2015

General Conference Session Bulletin 7

Photo: Josef Kissinger

Feature

​Davy Crockett’s Adventist Descendant Takes Stand at Alamo

He shares his love for God at the Alamo and at GC Session.

Adventist Review/ANN

A direct descendant of the “King of the Wild Frontier” took a stand for the King of the universe at the Alamo.

Ryan McCoy, the great-great-great-great-great-grandson of American folk hero Davy Crockett, came to the General Conference session to participate in a historical re-enactment at the Alamo, the frontier mission where his well-known ancestor was slain in 1836, and to operate a booth for his Adventist media ministry in the session’s convention center.

McCoy, 41, a third-generation Seventh-day Adventist, read a portion of the United States (U.S.) Declaration of Independence at the Alamo last Sabbath, July 4, as a crowd including his wife, Kelly, and 7-year-old daughter looked on. Ryan McCoy reads the Declaration of Independance at the Alamo. “Ryan was so excited to be part of this,” said Kelly, his wife and ministry/business partner. “He took this opportunity seriously.” With a smile she added, “He even grew his sideburns out to look the part.” Josef Kissinger AR/ANN

“It is not only a great honor to participate in this event, but at this critical point in history, any time we can read about our Creator, we should take the opportunity,” McCoy told the Adventist Review.

The Declaration of Independence includes the statement, “All Men are created equal, that they are endowed by their Creator with certain unalienable Rights, that among these are Life, Liberty, and the Pursuit of Happiness.”

“It’s meaningful being the fifth great-grandson and being on this site, and being at one of the most important sites representing independence and freedom and fighting against oppression and tyranny,” McCoy said in the interview at the Alamo.

McCoy said he understands his forebears’ struggles.

He drifted out of the Adventist Church in his 20s. He celebrated his 30th birthday alone in a Michigan forest, finishing the book The Desire of Ages by Adventist Church cofounder Ellen G. White. As he closed the book, he felt that the Lord spoke to him.

“He said, ‘Ryan, it’s your 30th birthday; my Son started His ministry on His 30th birthday. What are you doing for Me?’ ” McCoy said.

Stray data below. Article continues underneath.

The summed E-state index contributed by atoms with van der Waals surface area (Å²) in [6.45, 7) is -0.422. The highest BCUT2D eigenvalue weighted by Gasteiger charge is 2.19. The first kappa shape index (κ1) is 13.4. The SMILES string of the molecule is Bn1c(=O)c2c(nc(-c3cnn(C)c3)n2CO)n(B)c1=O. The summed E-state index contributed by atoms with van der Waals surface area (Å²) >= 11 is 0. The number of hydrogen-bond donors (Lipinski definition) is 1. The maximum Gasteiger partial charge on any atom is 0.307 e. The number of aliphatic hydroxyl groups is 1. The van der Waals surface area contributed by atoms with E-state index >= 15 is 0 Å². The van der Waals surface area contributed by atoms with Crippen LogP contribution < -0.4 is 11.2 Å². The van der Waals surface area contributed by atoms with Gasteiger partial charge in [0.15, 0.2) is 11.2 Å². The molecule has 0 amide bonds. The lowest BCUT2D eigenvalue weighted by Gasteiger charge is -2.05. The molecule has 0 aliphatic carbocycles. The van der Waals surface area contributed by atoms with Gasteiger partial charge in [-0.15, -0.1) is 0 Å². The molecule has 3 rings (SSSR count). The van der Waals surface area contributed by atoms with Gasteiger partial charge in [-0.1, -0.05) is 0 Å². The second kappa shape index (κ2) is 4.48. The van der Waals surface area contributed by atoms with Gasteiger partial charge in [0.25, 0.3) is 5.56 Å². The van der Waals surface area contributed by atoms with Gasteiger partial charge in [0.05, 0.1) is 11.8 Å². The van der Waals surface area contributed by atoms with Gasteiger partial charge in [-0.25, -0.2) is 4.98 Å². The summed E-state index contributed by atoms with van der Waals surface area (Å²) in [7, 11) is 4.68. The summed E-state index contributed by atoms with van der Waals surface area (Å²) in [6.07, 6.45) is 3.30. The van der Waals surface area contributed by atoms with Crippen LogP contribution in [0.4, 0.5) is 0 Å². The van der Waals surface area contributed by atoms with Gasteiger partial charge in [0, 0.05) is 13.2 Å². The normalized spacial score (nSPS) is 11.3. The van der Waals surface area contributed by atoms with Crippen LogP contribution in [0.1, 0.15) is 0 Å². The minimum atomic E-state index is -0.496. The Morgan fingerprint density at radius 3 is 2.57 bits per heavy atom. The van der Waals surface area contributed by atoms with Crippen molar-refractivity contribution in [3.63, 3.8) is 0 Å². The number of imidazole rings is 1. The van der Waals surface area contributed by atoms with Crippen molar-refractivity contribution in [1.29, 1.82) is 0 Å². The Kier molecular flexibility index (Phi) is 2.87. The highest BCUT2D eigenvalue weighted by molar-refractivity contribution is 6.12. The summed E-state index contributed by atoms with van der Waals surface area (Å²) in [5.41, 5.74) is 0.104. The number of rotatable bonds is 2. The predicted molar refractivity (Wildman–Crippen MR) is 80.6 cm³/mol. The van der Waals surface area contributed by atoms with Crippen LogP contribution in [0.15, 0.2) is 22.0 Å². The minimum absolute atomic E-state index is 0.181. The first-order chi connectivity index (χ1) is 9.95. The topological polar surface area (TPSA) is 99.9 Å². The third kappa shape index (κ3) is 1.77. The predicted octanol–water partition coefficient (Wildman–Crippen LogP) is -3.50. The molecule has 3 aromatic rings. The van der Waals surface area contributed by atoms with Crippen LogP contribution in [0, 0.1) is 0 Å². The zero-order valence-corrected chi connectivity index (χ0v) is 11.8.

McCoy said he felt troubled and inadequate for the rest of that day.

For about a year he prayed for the Lord to put him on the front lines of evangelism.

Now McCoy is speaker and director of Sealing Time Ministries, an Adventist media production company he started with his wife in 2002.

His famous relative, David “Davy” Stern Crockett, was a Presbyterian whose larger-than-life exploits during his lifetime made him a household name. Crockett, commonly referred to in popular culture as the “King of the Wild Frontier,” served as a federal lawmaker from Tennessee in the U.S. House of Representatives. He fought in a revolution in Texas, which was a Mexican state at the time, and was killed by Mexican soldiers in the Battle of the Alamo at the age of 49.

Crockett’s descendants learned about the Seventh-day Adventist Church a half century ago when a church member told McCoy’s grandfather, Alonzo McCoy, Jr., about evangelistic meetings that were taking place in the area.

The grandfather, who was a Nazarene pastor, became concerned for his church member and decided to attend the Adventist meeting, McCoy said.

He kept going to the meetings. After the meetings finished, he studied more, and in 1961, he was baptized.

McCoy’s father, Patrick, joined the church when he was 11 and recently retired from work at Pacific Press Publishing Association in Nampa, Idaho.

The convergence of the Alamo reading and the General Conference session was no accident.

McCoy volunteered to participate in the reenactment after calling and confirming with the operators of the Alamo in January that he was a verified Crockett family descendent. The Alamo operators asked him to read the Declaration of Independence. During the two scheduled readings at the Alamo, McCoy and two other participants dressed in authentic period attire and read the document.

McCoy said he saw parallels between Adventist believers and the troops who made a stand at the Alamo.

“It doesn’t take a whole lot of people to make a whole lot of difference in this world,” he said. “On these grounds there was a line drawn in the sand. The men made a decision where they would stand. They had the opportunity to leave; all but one chose to stay and fight no matter the cost.

“As a Seventh-day Adventist, and as the fifth great-grandson of David Crockett, I understand uniquely what that means,” he said. “At the end of time we need to know where we stand—and the lines are being drawn.”

Ryan and Kelly McCoy can be found at their Sealing Time Ministries booth at GC Session (C1572).

Ryan’s Family Tree

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